Like a Long Road Home: Erotic Tales of Perilous Travel
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by Cecilia Tan
Category: Erotica/Erotic Romance/Science Fiction
Description: Fantasy/romance/erotica. Travel can be dangerous, but that danger does funny things to people. Sometimes the journey brings out a romantic spark that's been there all along. Sometimes meeting a stranger leads to unexpected passion. The four stories in Like a Long Road Home explore the dangerously enticing side of perilous travel. Table of Contents includes: Touching Hemingway by L.A. Mistral, Ota Discovers Fire by Vinnie Tesla, Neither Bird Nor Tree by Sunny Moraine, On the Rocks by Elizabeth Coldwell. Warning: Explicit Sex.
eBook Publisher: Circlet Press, 2010 2010
eBookwise Release Date: May 2010
Available eBook Formats: OEBFF Format (IMP) [142 KB]
Reading time: 90-126 min.
On the Rocks
It was Palemon who first saw the woman, hanging in her bonds in the cave mouth. I was tempted not to believe him: how many times since we had begun our journey along this gods-forsaken coastline had he claimed to spot a sail on the horizon, or some other sign of rescue, only for it to be a trick of the light against the water? Sometimes I believed he was raising my hopes for his own amusement; that mocking sense of humor of his had had me close to slitting his lying throat as he slept even before we had found ourselves so hopelessly lost. But he was my captain, my leader, and no matter how much I despised him at times, I still owed him my loyalty. And as we neared that rocky outcropping, we could hear her cries, faint but unmistakable, and I realized that for once, Palemon was telling the truth.
"What do we do?" Phiclus asked. Of the three of us, he was always the least disposed to rush to action.
Palemon's hand hovered close to his sword. "We free her, of course. Gods know how long she's been hanging there."
She was a piteous sight; the once-white robes she wore had been reduced to tattered rags, and one of her small, pink-tipped breasts was clearly visible. Her hair was matted close to her skull with salt water, and her face, which would undoubtedly have been pretty in kinder circumstances, bore the pallor of exhaustion.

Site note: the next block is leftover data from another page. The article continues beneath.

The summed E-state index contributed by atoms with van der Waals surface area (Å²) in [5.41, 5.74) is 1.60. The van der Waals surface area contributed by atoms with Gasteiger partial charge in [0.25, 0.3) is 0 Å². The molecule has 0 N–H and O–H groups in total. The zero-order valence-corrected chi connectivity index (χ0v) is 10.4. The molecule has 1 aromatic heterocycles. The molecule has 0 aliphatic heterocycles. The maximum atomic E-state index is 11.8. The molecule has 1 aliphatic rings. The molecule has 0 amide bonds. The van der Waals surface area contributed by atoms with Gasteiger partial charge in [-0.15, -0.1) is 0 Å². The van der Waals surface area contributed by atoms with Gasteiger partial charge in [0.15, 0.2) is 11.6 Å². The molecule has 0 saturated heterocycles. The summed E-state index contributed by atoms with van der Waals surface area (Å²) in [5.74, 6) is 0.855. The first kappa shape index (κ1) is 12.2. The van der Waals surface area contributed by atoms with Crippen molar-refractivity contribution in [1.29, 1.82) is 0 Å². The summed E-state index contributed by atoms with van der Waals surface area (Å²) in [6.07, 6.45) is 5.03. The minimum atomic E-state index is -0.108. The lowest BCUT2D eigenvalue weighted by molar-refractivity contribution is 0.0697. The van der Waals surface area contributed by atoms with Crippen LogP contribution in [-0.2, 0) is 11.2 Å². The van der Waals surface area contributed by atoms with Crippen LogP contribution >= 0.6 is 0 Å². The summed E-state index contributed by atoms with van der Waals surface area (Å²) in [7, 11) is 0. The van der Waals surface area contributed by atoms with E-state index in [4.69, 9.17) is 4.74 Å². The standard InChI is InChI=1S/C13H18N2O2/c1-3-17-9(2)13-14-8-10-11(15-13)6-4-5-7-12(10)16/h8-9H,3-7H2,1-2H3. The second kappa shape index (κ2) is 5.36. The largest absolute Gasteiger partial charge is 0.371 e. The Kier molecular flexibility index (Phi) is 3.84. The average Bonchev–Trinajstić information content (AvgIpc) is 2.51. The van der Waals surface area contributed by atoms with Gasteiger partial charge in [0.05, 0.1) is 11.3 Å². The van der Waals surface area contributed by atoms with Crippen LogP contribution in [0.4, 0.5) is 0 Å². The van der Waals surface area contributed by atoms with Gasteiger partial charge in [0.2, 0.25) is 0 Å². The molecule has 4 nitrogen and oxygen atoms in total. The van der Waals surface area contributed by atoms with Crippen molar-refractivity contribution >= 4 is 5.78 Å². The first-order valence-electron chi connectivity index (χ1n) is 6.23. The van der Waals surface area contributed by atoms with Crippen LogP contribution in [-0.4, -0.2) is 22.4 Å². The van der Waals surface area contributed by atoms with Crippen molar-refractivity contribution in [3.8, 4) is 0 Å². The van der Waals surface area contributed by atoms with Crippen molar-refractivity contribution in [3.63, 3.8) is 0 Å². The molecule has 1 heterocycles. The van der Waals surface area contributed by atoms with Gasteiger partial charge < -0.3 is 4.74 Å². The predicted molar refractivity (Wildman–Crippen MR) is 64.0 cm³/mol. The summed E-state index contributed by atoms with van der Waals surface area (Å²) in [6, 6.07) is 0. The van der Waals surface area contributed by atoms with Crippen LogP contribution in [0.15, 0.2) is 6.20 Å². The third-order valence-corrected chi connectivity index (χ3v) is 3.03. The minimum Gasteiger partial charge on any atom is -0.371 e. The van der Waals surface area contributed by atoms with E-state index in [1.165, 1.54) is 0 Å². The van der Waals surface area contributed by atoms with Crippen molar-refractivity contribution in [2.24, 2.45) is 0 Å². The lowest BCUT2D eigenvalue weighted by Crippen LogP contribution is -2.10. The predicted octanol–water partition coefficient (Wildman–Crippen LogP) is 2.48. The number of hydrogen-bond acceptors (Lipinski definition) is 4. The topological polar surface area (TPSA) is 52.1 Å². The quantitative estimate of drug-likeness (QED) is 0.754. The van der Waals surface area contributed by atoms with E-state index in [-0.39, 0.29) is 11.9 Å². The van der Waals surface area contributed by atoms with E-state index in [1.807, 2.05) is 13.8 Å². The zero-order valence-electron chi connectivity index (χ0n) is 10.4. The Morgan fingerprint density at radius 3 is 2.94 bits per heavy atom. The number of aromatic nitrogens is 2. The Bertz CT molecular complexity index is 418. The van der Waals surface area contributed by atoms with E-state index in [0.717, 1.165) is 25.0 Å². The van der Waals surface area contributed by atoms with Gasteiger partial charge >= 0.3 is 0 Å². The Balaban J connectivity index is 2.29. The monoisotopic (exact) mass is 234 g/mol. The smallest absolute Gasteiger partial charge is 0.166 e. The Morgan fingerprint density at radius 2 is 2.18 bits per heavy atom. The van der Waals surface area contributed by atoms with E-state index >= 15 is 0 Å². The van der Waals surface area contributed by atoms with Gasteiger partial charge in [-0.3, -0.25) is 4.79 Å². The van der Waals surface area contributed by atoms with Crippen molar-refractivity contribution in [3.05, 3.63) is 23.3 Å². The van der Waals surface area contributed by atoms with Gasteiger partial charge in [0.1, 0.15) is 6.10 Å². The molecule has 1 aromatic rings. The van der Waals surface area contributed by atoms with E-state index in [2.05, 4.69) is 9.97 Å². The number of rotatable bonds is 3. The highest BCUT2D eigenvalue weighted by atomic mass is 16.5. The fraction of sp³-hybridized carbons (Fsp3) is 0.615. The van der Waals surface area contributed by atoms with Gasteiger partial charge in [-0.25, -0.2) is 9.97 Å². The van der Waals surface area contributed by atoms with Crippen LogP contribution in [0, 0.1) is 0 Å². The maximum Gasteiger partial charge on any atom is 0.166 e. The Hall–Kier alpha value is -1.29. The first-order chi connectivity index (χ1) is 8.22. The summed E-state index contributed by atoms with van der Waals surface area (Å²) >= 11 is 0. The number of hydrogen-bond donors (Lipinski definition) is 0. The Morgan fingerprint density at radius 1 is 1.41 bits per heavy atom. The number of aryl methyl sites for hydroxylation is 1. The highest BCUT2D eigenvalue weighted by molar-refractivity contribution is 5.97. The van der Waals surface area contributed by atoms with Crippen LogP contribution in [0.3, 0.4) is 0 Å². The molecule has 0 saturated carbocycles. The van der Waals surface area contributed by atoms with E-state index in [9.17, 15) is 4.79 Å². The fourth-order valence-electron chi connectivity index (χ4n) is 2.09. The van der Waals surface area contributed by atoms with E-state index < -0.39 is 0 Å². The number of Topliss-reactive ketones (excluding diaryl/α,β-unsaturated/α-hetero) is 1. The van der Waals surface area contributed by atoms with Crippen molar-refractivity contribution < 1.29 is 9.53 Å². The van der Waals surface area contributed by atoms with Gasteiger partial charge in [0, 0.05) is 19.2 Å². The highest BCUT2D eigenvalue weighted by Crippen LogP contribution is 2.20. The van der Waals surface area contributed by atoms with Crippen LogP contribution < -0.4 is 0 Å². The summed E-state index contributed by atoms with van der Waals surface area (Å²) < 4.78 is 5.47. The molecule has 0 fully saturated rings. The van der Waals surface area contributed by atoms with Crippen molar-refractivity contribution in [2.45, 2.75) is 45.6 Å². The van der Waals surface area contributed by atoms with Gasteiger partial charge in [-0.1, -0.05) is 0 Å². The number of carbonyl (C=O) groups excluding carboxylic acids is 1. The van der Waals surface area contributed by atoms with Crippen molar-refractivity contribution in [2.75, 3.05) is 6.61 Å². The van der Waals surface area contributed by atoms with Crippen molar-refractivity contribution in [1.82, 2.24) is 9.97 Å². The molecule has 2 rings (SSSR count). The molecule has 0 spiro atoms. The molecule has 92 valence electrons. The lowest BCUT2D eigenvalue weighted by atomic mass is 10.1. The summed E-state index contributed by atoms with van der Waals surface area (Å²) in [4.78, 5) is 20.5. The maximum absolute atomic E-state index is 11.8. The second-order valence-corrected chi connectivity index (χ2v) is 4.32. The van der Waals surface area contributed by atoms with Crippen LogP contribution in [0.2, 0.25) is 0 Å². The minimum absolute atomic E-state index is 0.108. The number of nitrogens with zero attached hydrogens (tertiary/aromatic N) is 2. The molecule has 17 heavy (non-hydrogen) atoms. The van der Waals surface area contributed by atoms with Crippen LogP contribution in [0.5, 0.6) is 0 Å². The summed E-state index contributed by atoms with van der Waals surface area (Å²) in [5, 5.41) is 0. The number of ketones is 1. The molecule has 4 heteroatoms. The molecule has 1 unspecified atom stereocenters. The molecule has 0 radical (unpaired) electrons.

"But it could be a trap," Phiclus cautioned. "There could be brigands hiding in that cave, waiting to attack us if we try to free her. What do you think, Mentius?"
"In truth, I would welcome it," I told him. "At least it would convince me that we were not the only people left on the face of this barren chunk of rock. Remind me again, one of you, how long we've been walking without seeing a single living soul?"
My instinct was, like Palemon's, to cut the woman free of her bonds. This scene bore none of the hallmarks of an ambush; she had been left here as some kind of punishment, I was sure of it. But something still nagged at me; I feared that she had not been left there purely to die of starvation. Something worse awaited her.
This was the kind of adventure I had craved when I joined the crew of the Calathon, bound for the distant lands on the other side of the Great Sea, on a quest to find the home of the immortals. There, it was believed, rose the spring that kept the gods forever young. Our king, Thalacite, was close to death, crippled by some wasting disease, though many believed he had fallen to the curse of an enchantress. His son and only heir was a boy twelve years of age; with the water from the spring we hoped to prolong Thalacite's life until the boy was old enough to reign in his place. Palemon, the captain of the king's guard, had been chosen as the leader of this expedition, and he had recruited men to join him not only from the ranks of the finest warriors but also those young men of the city who had skills which would become necessary as the quest progressed. I was a fisherman's son, and no one was better than I at guiding a small boat through choppy waters. Phiclus was a hunter, deadly with his slingshot. Both of us were bored with our lives and eager to explore the world beyond our little village. We imagined ourselves returning in triumph to many nights of feasting and drinking. We would also, Phiclus believed, be able to take our pick of the local women--an enticing prospect to someone who had as little experience as I did. I couldn't admit that in all my eighteen summers I had never actually lain with a woman, and I could hardly bear to listen when the other crewmen bragged loudly of their conquests. When I get home, this will all change, I told myself. I will be a hero, and I will find someone to love me.